Area Forecast Discussion
Issued by NWS Burlington, VT

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000 FXUS61 KBTV 240816 AFDBTV Area Forecast Discussion National Weather Service Burlington VT 416 AM EDT TUE MAY 24 2016 .SYNOPSIS...
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An upper level low pressure system just off the mid-Atlantic coast will move northeast today and reach eastern Maine tonight. This will bring clouds to the area along with the threat of showers across Vermont and parts of the northern Adirondacks. Dry weather is expected Wednesday morning...but then an upper level disturbance will move across the area Wednesday afternoon and bring a chance of showers and thunderstorms to the North Country. Above normal temperatures are expected today and Wednesday with highs in the mid 70s to lower 80s.
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As of 415 AM EDT Tuesday...We will see a gradual increase in clouds across most of the area today as an upper level low pressure system off the mid-Atlantic coast moves slowly northeast. There will be a sharp gradient of precipitation with this system across our area because of the track of the system. Looking at most of northern New York remaining dry today with a chance of showers across Essex County New York and most of Vermont. There could even be an isolated thunderstorm...mainly over southern and eastern Vermont. High temperatures today will be in the mid 70s east to lower 80s west. Upper level low continues to move northeast tonight and reach eastern Main by Wednesday morning. Still looking at some lingering showers over eastern Vermont tonight...but eventual dry conditions develop over the entire area later tonight through Wednesday morning. Eventually a shortwave trough moves across eastern Canada and the Northeast Wednesday afternoon. This will increase dynamic support over the area and bring a cold front into the region late Wednesday afternoon. Instability should also increase ahead of the front with highs getting into the mid 70s to lower 80s. Dew points will also be increasing...but feel model forecasts are doing their usual overforecast of dew points which in turns creates more instability. Feel CAPE values will be closer to 500 J/kg versus the model forecasts of 1000 J/kg. This should be sufficient to enhance the potential for convection and during this time of maximum instability...deep layer shear is increasing. Neither the instability or shear are strong...but enough to increase the potential for thunderstorms and have included in the forecast.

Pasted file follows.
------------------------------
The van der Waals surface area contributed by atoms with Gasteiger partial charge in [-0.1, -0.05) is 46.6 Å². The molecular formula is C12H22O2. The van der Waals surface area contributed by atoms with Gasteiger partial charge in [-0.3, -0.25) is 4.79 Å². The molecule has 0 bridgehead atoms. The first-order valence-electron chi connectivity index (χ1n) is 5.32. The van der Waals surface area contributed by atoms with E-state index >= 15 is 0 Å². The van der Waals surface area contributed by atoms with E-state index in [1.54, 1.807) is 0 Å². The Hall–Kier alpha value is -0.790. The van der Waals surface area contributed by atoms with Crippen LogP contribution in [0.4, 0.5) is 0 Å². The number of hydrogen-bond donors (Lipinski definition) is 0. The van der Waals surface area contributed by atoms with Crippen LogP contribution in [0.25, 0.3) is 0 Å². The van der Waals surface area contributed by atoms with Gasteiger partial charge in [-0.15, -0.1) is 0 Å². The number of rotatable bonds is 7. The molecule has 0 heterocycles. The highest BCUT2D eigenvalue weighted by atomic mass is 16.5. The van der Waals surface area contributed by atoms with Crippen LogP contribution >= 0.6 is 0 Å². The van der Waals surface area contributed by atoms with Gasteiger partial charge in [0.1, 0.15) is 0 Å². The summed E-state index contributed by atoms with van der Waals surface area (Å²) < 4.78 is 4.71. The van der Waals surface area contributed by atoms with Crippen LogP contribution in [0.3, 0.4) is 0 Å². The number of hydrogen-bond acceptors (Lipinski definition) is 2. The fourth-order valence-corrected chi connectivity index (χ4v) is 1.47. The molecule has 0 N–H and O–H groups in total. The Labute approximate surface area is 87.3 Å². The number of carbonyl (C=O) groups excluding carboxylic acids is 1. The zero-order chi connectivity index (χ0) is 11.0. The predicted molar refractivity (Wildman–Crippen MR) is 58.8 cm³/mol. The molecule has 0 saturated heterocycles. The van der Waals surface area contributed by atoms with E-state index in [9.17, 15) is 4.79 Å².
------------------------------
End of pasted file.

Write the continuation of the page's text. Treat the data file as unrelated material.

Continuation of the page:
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&& .SHORT TERM /WEDNESDAY NIGHT THROUGH THURSDAY/... As of 355 PM EDT Monday... tuesday night: showers/isolated t-storms mainly for vermont will quickly fade by mid evening with the loss of heating. maybe a touch of patchy fog for late night, though confidence not high enough to include that in the forecast. wednesday: hi-res models are all pretty similar with overall scenario of a shortwave and associated weak surface front pushing into the region from the northwest. with temperatures well into the 70s, we`ll have some surface based instability. models suggest cape values of 500-1000 J/kg. nam also showing 0-6km shear of roughly 30-40kt developing during the afternoon especially across northern ny. looks like enough ingredients coming together for convection to develop during the afternoon -- perhaps with semi- organization to them. model radar reflectivity output from various hi-res models suggests a broken line of t-storms will rapidly develop mid-day across northern new york and push southeast and then quickly fade by early evening as they reach southern vermont where less instability will be available. have blended the reflectivity outputs to form the basis of the PoP forecast for the day. basically a 30-50% chance of t-storms for the afternoon, especially across northern ny and extending into northern vermont. thursday: will be a transition day. for most of us, it will be dry and fairly sunny. perhaps some showers or isolated t-storm across northern ny later in the day as a developing southwest flow sends a surge of moisture our way. stuck with the model blend with highs well into the 70s for the region. && .LONG TERM /THURSDAY NIGHT THROUGH MONDAY/... As of 355 PM EDT Monday... looks like a summer pattern for the holiday weekend. that means warmth, moderately humid and the chance for thunderstorms each day. GFS and ECMWF are in "okay" agreement with the large scale synoptics, however there will be a "back-door" front setting up somewhere probably just to our east thanks to the still quite chilly atlantic ocean. depending on how far inland this front will push will greatly affect the weather we see. considerable differences in this subtle but important detail in the global models, so there is some bust potential in parts of the forecast. daily details: thursday night: southwest flow and associated moisture advection will lead to scattered showers. clouds and precipitation will keep it rather mild overnight, with lows in the 50s to lower 60s. friday: we`ll be solidly into a warmer and slightly more humid airmass. both GFS and ECMWF indicate a decent amount of surface based instability, with cape values likely topping out over 750 J/kg by the afternoon. not a lot of dynamic forcing, but the atmosphere will be fairly moist (precipitable water values over 1.25"). looks like a typical early August weather pattern, so I`ve gone ahead with a typical forecast for that part of the summer. 35-50% chance of afternoon thunderstorms looks good. will probably initially form over the higher terrain and then push east during the afternoon. with 850mb temperatures rising to around 15C, that would support support highs in the lower to mid 80s for the region. went a little warmer than the first guess model blends. saturday: looks a lot like friday, except the surface dewpoints are a little bit higher. i think this will be the first day that we`ll really start to notice the humidity. some differences in the overall temperature fields as denoted by the GFS and ECMWF. ECMWF wants to slide in slightly cooler air from the north, as it has the ridge axis suppressed slightly further south than the GFS. the GFS has 925mb temperatures rising to 20-23C, which would mean we could approach 90f in some valley areas. ECMWF is cooler (17C across the Canadian border to 22C in far southern vermont). took the blend of the models, but that still results in temperatures solidly into the 80s. based on those temperatures and a little higher humidity, afternoon thunderstorms will be a good bet once again. no strong focus other than terrain, so t-storms will be a hit and miss proposition. sunday & memorial day (monday): both GFS and ECMWF indicate that cooler atlantic airmass will pool to our east and try to make a westward push as a small high pressure develops east of new england. this "back door" front will be shallow, and just how much the terrain (white mountains and green mountains) restrict it`s westward movement is just a little beyond the resolution of the global models. for sunday, this backdoor front should still be to our east, so sunday looks to be a repeat of saturday (temperature wise and t-storm chance-wise). for monday, if anything, the models suggest a cooler airmass will push into eastern vermont. if this happens, we could see a pretty significant temperature variation (60s far east to mid 80s far west) across the forecast area. those specific details, as mentioned, are tough to pin down this far out. thus stuck with straight guidance blend for monday, which indicates an overall cooler day than sunday. still a rather moist airmass around, so will maintain 30-40% PoPs. given the cooler forecast, surface instability will be less, so probably not as many t-storms around for memorial day. still doesn`t look like a total washout of a day, so i think most outdoor activities/bar-b-ques should still be okay. && .AVIATION /08Z Tuesday THROUGH Saturday/... Through 06Z Wednesday...VFR through the forecast period. Winds variable less than 10 kts. After 15Z Tuesday, increasing moisture from the east/south will bring sct/bkn VFR cigs in the 050-100 AGL range with an increasing threat of a shower/isolated storm, especially at KMPV/KRUT terminals. Outlook 06Z Wednesday through Saturday... 06z Wed - 00z Thu: VFR with chance of afternoon/early evening showers and/or isolated thunderstorms each day. Activity generally scattered in nature with long periods of VFR/dry weather. Brief gusty winds and/or MVFR visibilities possible with any heavier activity. Thu: VFR under high pressure. Thu night-Fri: VFR/Chance MVFR in SHRA/TSRA with a warm front. Sat: Mainly VFR. SCT pm SHRA/TSRA. && .BTV WATCHES/WARNINGS/ADVISORIES... VT...None. NY...None. && $$ SYNOPSIS...Evenson NEAR TERM...Evenson SHORT TERM...Nash LONG TERM...Nash AVIATION...Neiles is the U.S. government's official web portal to all federal, state and local government web resources and services.